If you ask any writer their dream, 9 times out of 10, they’ll say being published. Most writers don’t care for fame or fortune, mainly because if you wanted to be rich, you wouldn’t choose writing to be the mechanism that made it happen. However it can be a minefield to getting published so here are some hints to set you on your way to literary glory!

Finding an agent is essential, with very few publishing houses accepting manuscripts from writers without one. I have a drawer of rejection letters for previously submitted works to agents.  Something like the 2017 Writers’ & Artists’ Yearbook should be able to provide the names and genres of hundreds of them. You can also subscribe to magazines such as the Bookseller for an insider view. Research is key. There is no point sending your Time Travel come Romance to an agent who represents Military Non Fiction. Sending inappropriate manuscripts to agents just telegraph that you are not serious about this writing malarkey. If you’re writing genre fiction, what are the trends? What kinds of books are selling well, and why?

Research, research, research

Send a query letter

This should be a single-page covering letter introducing you and your book. It should be tailored to the specific agent you are contacting as I stated above. This letter is the best way of showing you’ve found out what kind of agent they are and what kind of writers they represent.

If they like your  letter, agents will ask to see part or all of your manuscript and a synopsis. Every agent has different submission guidelines, which can be found on their websites, so read these carefully. For agents that ask for just three chapters in the first instance, always make sure you have the whole manuscript ready.

Many also have formatting guidelines. I’d recommend the use of standard A4 white paper and go for a double-spaced, 12-point typeface like Times New Roman or Courier. DO NOT USE COMIC SANS

A synopsis should act as a short digest of your book and can be anything between 2 and 20 pages. This will likely be led by the agent and their website.

Agents receive thousands of approaches a year, so time your submission. If you avoid book fair season  (Easter and autumn) you’ll stand a better chance.

Send your work and synopsis

They provide agency

So you’ve submitted your manuscript, and then you get a letter back which DOESN’T say ‘thank you but no thanks‘, but ‘I’d like to meet! ‘When an agent wants to meet up, it’s usually a positive sign. You should view this meeting like a date. As much as you want to impress them, they at this point, see something in you, so don’t go in all coy. Be confident. Your writing has got you this far. Make them work for you (insert sassy drag queen finger clicks!)

Choosing the right agent is the most important decision a writer will make (so I’ve been told…waiting for my princess charming!) By this I don’t mean some famous agent who brokers amazing deals. No this is about making sure you’re partnering with someone who understands you, your novel, the genre, and where you want to go. You want to find yourself someone who will go to bat for you, who when the chips are down, or will provide more chips!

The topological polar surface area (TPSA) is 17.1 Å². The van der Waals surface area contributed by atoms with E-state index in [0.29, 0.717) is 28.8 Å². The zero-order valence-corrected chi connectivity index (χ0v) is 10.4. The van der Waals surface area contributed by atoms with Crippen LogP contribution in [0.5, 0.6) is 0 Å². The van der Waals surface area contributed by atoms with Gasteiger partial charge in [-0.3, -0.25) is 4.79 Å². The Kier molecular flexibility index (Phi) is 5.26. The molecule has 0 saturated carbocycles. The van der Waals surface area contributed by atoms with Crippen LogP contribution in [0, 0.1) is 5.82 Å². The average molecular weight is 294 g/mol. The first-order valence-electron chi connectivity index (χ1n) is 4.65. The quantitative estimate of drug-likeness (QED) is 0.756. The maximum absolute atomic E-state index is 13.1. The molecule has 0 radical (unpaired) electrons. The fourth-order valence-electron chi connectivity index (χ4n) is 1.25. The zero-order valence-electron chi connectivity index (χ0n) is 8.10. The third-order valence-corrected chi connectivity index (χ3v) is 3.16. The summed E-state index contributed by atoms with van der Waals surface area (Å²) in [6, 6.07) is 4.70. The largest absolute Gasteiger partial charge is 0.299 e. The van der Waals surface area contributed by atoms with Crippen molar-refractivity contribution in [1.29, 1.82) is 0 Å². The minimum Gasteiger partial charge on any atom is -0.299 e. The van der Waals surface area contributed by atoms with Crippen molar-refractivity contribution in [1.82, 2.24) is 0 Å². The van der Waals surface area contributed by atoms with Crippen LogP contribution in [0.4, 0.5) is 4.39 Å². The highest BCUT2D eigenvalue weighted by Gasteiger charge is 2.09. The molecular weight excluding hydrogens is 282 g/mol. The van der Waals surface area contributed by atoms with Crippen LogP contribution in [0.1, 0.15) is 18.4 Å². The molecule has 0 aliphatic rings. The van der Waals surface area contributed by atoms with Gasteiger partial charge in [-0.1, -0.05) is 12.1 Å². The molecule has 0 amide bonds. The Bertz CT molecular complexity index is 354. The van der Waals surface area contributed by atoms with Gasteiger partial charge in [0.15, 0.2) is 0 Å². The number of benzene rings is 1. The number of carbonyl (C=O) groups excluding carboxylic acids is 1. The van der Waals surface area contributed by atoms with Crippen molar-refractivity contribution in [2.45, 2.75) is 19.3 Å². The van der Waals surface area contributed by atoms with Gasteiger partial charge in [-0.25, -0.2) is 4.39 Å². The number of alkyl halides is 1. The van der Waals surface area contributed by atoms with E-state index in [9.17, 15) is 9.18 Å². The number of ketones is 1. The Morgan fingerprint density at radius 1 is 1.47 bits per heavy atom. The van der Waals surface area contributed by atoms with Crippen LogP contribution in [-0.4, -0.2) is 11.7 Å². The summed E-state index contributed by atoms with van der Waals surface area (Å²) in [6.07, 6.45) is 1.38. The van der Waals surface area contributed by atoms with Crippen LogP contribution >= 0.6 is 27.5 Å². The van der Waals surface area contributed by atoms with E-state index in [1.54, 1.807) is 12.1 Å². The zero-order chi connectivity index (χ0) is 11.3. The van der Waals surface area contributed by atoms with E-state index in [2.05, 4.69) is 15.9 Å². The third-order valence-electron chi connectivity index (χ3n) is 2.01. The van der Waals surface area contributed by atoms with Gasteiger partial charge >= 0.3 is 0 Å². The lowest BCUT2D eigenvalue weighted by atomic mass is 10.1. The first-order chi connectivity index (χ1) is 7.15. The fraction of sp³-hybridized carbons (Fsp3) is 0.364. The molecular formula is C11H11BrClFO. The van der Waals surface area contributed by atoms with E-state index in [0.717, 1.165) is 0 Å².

And never pay an agent to take you on – they work on a commission basis (15% on UK business and 20% on international business), only making money if they sell your book.

Sign of the times

Spit and polish

Your agent, right off the bat, is likely to suggest a few adjustments. Ideal length? Crappy dialogue? Abrupt end? They should help.

Publishers usually negotiate a deal through a writer’s agent however things are done differently when a number of publishers want to pitch for the same book.

Each publisher presents their vision for the author, either in person or on paper, and then each one tries to put together the best financial package alongside that.  This is an auction. I’ve personally always wanted to be part of a bidding war! An auction can go through a number of rounds with publishers dropping out along the way. It’s settled with a best and final offer from the remaining houses, or an author and agent will prefer a particular vision for their book.

Sign on the dotted line

The art of the deal

Payment is best left to your agent. Advances can vary from quite low (eg : price of a small car) to very high (the price of a nice house or middling win on the lottery). The advance is usually paid in thirds or quarters, due on signature of your publishing contract, delivery of your finished book and publication of the book.

Before a book hits the shelves, more re-drafts are requested by the editor you’ve been assigned by the publishing house. A second pair of eyes can make improvements to structure, character and clarity of expression. Trust your editor: they want the same as you, with your book as good as it can be.

Kill your darlings

Engage

Marketing of a book is as important as the text (well almost as important), the writer must be willing to partake in publicity. Around publication authors are asked to take part in a blogging, press interviews, festivals and library events. If you want your book to fly, you have to engage and be part of this process. No hiding away like you’re Thomas Pynchon